From an analysis of these data, it was concluded [4] that the regions of solid solutions in equilibrium phase diagrams were in fact two-phase regions. This conclusion agrees with the well-known axiom of thermodynamics, which states that in nature all solutions are non-ideal and have either positive or negative deviations from Raoult’s law.

Change of the sign of the ordering energy with temperature in alloys of the Fe-Cr system.

The sign of the ordering energy in alloys was usually determined by the method of measuring the partial pressure of the vapors of components at temperatures close to the melting point. Since this pressure abruptly drops with a decrease of the temperature and beginning at certain temperatures it is impossible to measure it, it was tacitly assumed that the sign of the ordering energy determined at very high temperatures remains the same at lower temperatures. This gave birth to the idea that each binary system is characterized by its own sign of ordering energy, which is constant for this system at any temperature.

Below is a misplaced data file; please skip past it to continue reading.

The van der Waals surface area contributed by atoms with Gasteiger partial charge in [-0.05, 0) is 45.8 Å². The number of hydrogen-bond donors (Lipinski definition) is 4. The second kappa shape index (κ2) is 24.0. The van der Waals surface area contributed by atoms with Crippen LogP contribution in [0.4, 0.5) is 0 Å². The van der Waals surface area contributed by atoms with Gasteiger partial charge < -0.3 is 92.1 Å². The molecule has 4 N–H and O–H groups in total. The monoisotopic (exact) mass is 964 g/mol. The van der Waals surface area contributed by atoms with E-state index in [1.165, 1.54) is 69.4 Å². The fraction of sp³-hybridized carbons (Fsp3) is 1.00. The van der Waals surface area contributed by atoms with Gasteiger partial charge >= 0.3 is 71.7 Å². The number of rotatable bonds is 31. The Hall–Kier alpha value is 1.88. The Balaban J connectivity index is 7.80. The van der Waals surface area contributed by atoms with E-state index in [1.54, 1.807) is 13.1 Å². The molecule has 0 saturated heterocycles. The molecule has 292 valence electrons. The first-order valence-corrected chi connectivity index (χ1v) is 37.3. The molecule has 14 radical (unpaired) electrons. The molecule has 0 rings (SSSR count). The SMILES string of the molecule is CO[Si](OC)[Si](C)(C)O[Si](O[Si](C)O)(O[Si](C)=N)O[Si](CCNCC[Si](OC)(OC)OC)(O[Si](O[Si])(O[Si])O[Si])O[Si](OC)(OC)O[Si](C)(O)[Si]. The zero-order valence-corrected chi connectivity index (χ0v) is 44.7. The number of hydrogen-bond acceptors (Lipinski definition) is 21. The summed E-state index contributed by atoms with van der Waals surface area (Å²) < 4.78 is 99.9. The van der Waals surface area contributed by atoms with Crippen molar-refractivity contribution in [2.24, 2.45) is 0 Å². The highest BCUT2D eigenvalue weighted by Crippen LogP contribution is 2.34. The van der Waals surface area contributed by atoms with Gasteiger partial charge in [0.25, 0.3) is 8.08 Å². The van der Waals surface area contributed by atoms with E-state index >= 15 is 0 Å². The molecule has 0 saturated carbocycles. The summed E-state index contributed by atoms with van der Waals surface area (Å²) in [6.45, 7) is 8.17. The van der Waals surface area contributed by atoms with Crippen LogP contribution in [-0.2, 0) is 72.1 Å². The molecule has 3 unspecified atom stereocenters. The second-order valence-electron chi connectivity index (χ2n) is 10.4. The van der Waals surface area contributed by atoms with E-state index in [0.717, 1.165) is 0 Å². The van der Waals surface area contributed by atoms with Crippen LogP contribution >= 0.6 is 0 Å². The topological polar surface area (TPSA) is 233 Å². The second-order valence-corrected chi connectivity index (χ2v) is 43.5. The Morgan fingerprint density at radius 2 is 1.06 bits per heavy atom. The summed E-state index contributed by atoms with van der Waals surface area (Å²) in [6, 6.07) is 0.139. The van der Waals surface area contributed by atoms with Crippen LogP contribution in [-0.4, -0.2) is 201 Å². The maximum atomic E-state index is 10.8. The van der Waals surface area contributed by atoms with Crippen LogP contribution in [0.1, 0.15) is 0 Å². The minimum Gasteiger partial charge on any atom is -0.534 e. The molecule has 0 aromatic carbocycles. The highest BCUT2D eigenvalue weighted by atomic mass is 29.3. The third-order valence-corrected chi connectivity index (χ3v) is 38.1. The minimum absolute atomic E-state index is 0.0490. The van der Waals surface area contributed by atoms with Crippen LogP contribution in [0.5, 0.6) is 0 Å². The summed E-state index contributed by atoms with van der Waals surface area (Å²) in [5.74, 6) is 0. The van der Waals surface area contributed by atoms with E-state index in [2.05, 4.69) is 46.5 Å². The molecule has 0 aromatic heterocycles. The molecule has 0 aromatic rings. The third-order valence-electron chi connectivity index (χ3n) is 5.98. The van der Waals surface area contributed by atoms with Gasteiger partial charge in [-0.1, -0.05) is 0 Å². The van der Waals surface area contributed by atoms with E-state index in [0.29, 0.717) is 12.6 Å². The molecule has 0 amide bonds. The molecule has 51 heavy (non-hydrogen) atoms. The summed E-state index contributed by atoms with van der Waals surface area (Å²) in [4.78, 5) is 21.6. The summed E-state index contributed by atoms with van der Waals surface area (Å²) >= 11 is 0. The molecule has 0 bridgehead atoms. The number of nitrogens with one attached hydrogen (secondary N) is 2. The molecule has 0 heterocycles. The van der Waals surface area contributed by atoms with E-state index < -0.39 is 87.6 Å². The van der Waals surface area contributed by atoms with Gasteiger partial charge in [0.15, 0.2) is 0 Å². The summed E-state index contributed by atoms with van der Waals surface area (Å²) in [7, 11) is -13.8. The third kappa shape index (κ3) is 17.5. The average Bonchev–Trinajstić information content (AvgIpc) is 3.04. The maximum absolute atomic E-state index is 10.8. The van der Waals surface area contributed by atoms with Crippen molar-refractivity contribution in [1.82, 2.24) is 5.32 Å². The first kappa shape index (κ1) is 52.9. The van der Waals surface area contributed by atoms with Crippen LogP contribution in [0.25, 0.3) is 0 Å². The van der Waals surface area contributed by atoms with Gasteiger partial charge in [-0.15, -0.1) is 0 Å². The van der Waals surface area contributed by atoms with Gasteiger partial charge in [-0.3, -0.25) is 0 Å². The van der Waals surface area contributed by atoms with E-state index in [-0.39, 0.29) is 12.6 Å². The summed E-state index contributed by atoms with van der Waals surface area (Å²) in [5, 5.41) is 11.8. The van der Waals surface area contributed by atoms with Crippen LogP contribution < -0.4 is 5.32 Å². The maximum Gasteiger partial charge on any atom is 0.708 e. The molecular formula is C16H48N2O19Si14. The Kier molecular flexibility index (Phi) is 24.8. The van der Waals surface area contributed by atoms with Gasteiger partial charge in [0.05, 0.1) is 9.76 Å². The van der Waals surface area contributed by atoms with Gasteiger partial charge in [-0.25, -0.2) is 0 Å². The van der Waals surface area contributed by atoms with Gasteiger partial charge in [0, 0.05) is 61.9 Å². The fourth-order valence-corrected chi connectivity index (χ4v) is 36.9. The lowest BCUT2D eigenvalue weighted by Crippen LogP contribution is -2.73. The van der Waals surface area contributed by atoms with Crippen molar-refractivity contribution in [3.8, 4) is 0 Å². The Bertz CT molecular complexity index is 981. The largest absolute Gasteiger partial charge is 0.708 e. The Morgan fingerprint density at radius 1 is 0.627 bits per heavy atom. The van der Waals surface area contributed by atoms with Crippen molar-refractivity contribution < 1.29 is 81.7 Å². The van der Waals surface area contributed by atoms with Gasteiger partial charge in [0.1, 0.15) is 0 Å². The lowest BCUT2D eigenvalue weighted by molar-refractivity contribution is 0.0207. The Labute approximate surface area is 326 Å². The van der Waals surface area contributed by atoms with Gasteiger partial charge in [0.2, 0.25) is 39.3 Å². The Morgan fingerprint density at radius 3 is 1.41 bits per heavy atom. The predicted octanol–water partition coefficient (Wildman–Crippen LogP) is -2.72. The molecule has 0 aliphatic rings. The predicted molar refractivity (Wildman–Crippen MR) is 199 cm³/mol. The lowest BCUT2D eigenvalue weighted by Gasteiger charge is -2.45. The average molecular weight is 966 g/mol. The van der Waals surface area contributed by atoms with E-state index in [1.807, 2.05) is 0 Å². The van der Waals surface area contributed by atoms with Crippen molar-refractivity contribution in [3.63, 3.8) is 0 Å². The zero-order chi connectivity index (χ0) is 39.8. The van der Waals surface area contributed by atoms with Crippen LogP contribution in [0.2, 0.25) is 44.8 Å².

The only system that did not agree with these concepts and, therefore, gave rise to questions was the iron-chromium system. In the existing phase diagram of this system [5], three structural regions were observed (the temperatures indicated are for the Fe50Cr50 alloy). A solid solution exists above 830°C. The σ-phase formed because of the tendency of alloys to ordering, located in the temperature range of 830-440°C. A microstructure, which consisted of clusters of chromium atoms in the solution and formed as a result of the tendency of the alloy to phase separation, is placed below 550°C. On the basis of these data, it could already be concluded that the phase diagram, in which a microstructure of ordering is formed at one temperature but microstructure of phase separation at the other, gives grounds for talking about a boundary between them, i.e. for talking about an ‘ordering-phase separation’ transition. On the contrary, some authors, for example Turchi et al. [6], suggested, because positive deviations from Raoult’s law had been found in alloys of the iron-chromium system at high temperatures [7], suggested that the σ-phase was not a chemical compound at all. Although the σ-phase has all the attributes of a chemical compound, including a lattice of its own, distinct from that of the matrix, but they thought that the σ-phase is a phenomenon, “pertaining to surfaces (reconstruction, segregation, etc.)” and that there are no contradictions here [6].